Now, if I pinch the finger/toe which is on my toe, will it feel like if it hurts on the foot or the hand?

Definitely the foot, because it is no longer part of your hand anymore, even though it was. It now shares the same nerves as your old toe had, because when you had a surgery or something, the nerves are joined. So you wouldn't feel pain on your hand, but still on your toe, even though it was originally a finger.


Gosh !!..ewe are a clever lad aren't ewe ?....and to think...you're only gonna get clevererereererer !!..LOL

Thanks sean
 

Offline neilep

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The nature of sensing touch !
« Reply #4 on: 17/04/2007 22:12:20 »
There are two different issues.

Firstly, there is, as Sean mentioned, then issue of where are the nerves connected.

Secondly, there is the adaptability of the brain.  After all, my brain is perfectly aware that the relationship of my belly button and various other parts of me has shifted over my lifetime - bits have drifted further away from each other totally without the surgeons knife to help.

An indication of how adaptable the brain is can be seen with that oft recounted experiment where people were given prisms to wear that made the world look upside; and after an initial confusion, the brain quickly compensated for the prisms, so the subjects could still tell exactly where things were without even being aware of the distorting effects of the prism (and in fact, when the prisms were removed, they were initially confused and thought the world to be upside down, until they had acclimatised to the world without the prisms).

Thus, even if the nerves were wired up differently, the brain will begin to rewire itself to compensate for changes in external wiring.


Gosh !!..you're a clever lad too !!

THANK YOU GEORGE,

I am just glad that there was a semblance of coherence in my question because you have answered it perfectly.

I find it extraordinary that the brain will adapt to make me feel that my skin is being touched at a spot on my body that I can see  despite the fact that perhaps the nerves are routed elsewhere.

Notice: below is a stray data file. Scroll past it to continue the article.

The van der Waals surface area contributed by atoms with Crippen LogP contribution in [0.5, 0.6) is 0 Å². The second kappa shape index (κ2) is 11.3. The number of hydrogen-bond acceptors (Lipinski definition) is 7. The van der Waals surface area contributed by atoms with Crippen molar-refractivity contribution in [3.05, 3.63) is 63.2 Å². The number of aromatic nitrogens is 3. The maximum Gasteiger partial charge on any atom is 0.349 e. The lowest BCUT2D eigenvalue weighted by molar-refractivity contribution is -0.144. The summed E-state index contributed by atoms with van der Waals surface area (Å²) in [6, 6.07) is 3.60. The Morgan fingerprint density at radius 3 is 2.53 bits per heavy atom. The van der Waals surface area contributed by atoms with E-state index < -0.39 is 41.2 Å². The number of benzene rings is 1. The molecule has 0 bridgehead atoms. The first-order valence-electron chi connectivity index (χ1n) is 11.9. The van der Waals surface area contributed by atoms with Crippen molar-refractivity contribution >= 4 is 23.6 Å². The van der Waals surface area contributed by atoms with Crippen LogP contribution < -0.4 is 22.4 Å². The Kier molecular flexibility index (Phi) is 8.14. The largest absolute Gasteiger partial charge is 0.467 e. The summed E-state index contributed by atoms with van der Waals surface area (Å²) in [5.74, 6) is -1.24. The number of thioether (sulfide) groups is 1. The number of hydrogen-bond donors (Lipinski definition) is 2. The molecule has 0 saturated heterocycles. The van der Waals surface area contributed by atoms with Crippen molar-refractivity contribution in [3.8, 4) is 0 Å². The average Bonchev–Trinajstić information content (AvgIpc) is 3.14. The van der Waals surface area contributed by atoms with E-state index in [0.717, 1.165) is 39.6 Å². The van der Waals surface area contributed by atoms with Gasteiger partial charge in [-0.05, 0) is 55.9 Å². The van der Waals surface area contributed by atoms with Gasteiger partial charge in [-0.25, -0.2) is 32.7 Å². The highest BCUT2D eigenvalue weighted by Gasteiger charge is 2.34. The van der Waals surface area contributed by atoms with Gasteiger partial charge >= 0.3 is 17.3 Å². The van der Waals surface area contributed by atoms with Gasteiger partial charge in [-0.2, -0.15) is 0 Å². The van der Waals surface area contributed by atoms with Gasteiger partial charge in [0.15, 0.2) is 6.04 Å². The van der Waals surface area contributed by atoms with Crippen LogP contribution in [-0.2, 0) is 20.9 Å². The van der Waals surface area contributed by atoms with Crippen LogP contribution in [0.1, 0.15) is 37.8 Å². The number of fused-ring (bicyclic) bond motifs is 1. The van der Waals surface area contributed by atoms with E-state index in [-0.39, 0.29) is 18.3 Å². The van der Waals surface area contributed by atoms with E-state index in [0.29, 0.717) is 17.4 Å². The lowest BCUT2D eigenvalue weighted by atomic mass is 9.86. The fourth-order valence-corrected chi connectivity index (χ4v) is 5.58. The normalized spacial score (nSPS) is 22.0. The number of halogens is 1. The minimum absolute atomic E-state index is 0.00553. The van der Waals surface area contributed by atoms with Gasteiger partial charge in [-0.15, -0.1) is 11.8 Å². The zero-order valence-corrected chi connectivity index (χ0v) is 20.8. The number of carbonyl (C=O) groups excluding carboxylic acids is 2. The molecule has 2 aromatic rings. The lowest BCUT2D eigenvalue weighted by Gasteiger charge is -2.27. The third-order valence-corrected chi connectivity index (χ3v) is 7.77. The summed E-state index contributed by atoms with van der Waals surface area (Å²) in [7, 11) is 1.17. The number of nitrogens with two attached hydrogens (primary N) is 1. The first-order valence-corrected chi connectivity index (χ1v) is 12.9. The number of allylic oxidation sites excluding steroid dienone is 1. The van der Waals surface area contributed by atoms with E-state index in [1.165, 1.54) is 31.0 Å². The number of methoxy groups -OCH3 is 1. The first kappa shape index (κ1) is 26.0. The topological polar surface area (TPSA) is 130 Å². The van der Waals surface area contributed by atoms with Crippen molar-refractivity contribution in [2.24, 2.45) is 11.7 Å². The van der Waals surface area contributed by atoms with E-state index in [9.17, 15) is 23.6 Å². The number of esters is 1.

is this brain adaptability  a similar thing to the fact that we really see things upside down and the brain turns it around for us ?
 

another_someone

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The nature of sensing touch !
« Reply #5 on: 17/04/2007 22:28:37 »
The brain is just a machine for making decisions - sometimes right decisions, and sometimes wrong decisions - when it gets it wrong, it changes the decision to make a better one next time.

When the brain senses something (touch of the skin, image from the eye, etc.), it makes judgements as to how it should react to that.  If that reaction leads to a painful result, it rewires itself to make a different judgment next time, until it finds that the judgements it makes are not painful, bring it food, or achieve whatever it was it was trying to achieve.

If you rewire or change part of the body, so it sends different signals; the brain will ask the body to respond to those signals in the way it was used to doing - but soon finds that response does not have the desired result, so it changes its internal model so that next time it will ask for a slightly different response to the stimuli, until it starts getting the response it wants.
 

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The nature of sensing touch !
« Reply #5 on: 17/04/2007 22:28:37 »